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Centre takes control of coronavirus battle in states, invokes NDMA


The National Disaster Management Act—meant to handle disasters natural or man-made— was invoked for the first time in the country on Wednesday, bringing states under the Centre’s control regarding the battle against the highly contagious coronavirus.

Health is usually under the control of the states. Calling coronavirus a “threat” to the country, the home ministry in its order said the National Disaster Management Authority has “considered it necessary to take effective measures”.

At a meeting between the senior bureaucrats of the states and the top officials of Delhi—the cabinet secretary and principal secretary and the police chief—the states were told that they have to follow the Centre’s directive on the matter, sources said.

Sources said when a clarification was sought about whether this is a curfew or not, the Central officials explained that the coronavirus is a pandemic and permitting more people to stay out of doors would create problems, facilitating its spread. This was not a law and order situation, where one can identify trouble makers, sources quoted them as saying.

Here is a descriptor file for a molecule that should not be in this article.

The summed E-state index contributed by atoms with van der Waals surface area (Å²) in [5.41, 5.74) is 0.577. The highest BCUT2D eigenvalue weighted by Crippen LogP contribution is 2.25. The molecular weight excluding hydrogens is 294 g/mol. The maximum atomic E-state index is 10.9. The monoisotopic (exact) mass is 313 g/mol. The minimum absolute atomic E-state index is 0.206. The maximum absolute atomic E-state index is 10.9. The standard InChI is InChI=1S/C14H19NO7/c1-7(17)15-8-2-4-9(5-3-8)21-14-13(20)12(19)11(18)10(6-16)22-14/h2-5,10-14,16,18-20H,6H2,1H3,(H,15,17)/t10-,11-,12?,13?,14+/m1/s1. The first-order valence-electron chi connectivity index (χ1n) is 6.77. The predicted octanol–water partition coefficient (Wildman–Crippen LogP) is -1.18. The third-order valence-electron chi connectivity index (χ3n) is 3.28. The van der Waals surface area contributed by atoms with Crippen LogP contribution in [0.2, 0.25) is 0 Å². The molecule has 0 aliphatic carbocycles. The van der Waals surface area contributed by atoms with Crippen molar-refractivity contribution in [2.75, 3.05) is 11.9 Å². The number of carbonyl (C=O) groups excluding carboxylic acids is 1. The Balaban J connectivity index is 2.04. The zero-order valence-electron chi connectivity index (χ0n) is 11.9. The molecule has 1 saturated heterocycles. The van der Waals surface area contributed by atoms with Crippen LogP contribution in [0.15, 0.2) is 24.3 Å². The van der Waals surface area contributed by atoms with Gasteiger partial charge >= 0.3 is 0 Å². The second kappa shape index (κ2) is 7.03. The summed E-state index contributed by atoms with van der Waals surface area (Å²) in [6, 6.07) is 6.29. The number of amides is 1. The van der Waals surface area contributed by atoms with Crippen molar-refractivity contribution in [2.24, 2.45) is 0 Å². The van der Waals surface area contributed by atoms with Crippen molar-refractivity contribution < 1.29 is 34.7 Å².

In his address later in the evening, Prime Minister Narendra Modi had described it as a lockdown that would be “curfew-like”.

Penal provisions under the NDMA Act would be applicable for violators and it has to be enforced strictly, the states were told in view of the casual manner in which the lockdown has been treated so far by the people.

The rules say the punishment— under various heads like “false warning” or “misappropriation of money and materials”— involves jail term of up to two years and a fine or both. Section 188 involves a jail term of six months and a fine.

In the guidelines issued for the lockdown, the government said anyone violating the “containment measures” would be punished under Sections 51 to 60 of the Disaster Management Act and Section 188 of the Indian Penal Code.

Sources said at the meeting, the states were also told to ensure adequate protection to health authorities—doctors and support staff. The matter has become increasingly crucial in view of the health professionals being targeted in certain parts of the country.